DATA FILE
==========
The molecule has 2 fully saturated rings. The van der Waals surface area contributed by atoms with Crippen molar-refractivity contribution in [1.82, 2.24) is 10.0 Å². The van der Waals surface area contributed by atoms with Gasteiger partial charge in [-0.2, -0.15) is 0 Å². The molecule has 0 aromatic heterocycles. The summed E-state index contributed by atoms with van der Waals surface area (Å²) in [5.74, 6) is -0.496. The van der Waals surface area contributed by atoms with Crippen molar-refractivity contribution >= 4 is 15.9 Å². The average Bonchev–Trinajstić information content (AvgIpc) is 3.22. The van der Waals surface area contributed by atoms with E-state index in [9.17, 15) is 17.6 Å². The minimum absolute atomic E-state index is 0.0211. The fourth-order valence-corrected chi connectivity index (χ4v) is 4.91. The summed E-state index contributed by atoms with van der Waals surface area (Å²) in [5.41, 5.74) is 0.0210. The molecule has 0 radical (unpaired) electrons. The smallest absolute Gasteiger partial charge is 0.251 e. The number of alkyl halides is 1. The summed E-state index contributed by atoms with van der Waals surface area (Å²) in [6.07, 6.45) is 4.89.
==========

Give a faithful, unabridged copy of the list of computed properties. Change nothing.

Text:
The molecule has 2 fully saturated rings. The van der Waals surface area contributed by atoms with Crippen molar-refractivity contribution in [1.82, 2.24) is 10.0 Å². The van der Waals surface area contributed by atoms with Gasteiger partial charge in [-0.2, -0.15) is 0 Å². The molecule has 0 aromatic heterocycles. The summed E-state index contributed by atoms with van der Waals surface area (Å²) in [5.74, 6) is -0.496. The van der Waals surface area contributed by atoms with Crippen molar-refractivity contribution >= 4 is 15.9 Å². The average Bonchev–Trinajstić information content (AvgIpc) is 3.22. The van der Waals surface area contributed by atoms with E-state index in [9.17, 15) is 17.6 Å². The minimum absolute atomic E-state index is 0.0211. The fourth-order valence-corrected chi connectivity index (χ4v) is 4.91. The summed E-state index contributed by atoms with van der Waals surface area (Å²) in [5.41, 5.74) is 0.0210. The molecule has 0 radical (unpaired) electrons. The smallest absolute Gasteiger partial charge is 0.251 e. The number of alkyl halides is 1. The summed E-state index contributed by atoms with van der Waals surface area (Å²) in [6.07, 6.45) is 4.89.